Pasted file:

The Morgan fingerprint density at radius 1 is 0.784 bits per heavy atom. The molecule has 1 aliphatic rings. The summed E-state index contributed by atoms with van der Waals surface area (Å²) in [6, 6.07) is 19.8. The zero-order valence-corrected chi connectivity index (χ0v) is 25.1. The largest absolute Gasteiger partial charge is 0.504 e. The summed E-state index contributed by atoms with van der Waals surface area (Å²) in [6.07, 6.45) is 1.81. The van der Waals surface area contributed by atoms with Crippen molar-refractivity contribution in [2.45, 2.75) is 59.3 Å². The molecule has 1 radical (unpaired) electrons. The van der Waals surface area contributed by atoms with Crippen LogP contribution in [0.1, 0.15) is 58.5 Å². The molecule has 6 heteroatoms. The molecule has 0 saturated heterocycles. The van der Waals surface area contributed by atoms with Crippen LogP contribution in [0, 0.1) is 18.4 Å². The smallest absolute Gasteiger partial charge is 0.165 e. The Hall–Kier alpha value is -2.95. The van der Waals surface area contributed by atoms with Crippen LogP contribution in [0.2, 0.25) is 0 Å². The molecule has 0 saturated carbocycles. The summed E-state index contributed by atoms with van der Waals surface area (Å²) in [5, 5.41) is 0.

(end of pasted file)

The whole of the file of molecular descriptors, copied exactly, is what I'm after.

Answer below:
The Morgan fingerprint density at radius 1 is 0.784 bits per heavy atom. The molecule has 1 aliphatic rings. The summed E-state index contributed by atoms with van der Waals surface area (Å²) in [6, 6.07) is 19.8. The zero-order valence-corrected chi connectivity index (χ0v) is 25.1. The largest absolute Gasteiger partial charge is 0.504 e. The summed E-state index contributed by atoms with van der Waals surface area (Å²) in [6.07, 6.45) is 1.81. The van der Waals surface area contributed by atoms with Crippen molar-refractivity contribution in [2.45, 2.75) is 59.3 Å². The molecule has 1 radical (unpaired) electrons. The van der Waals surface area contributed by atoms with Crippen LogP contribution in [0.1, 0.15) is 58.5 Å². The molecule has 6 heteroatoms. The molecule has 0 saturated heterocycles. The van der Waals surface area contributed by atoms with Crippen LogP contribution in [0, 0.1) is 18.4 Å². The smallest absolute Gasteiger partial charge is 0.165 e. The Hall–Kier alpha value is -2.95. The van der Waals surface area contributed by atoms with Crippen LogP contribution in [0.2, 0.25) is 0 Å². The molecule has 0 saturated carbocycles. The summed E-state index contributed by atoms with van der Waals surface area (Å²) in [5, 5.41) is 0.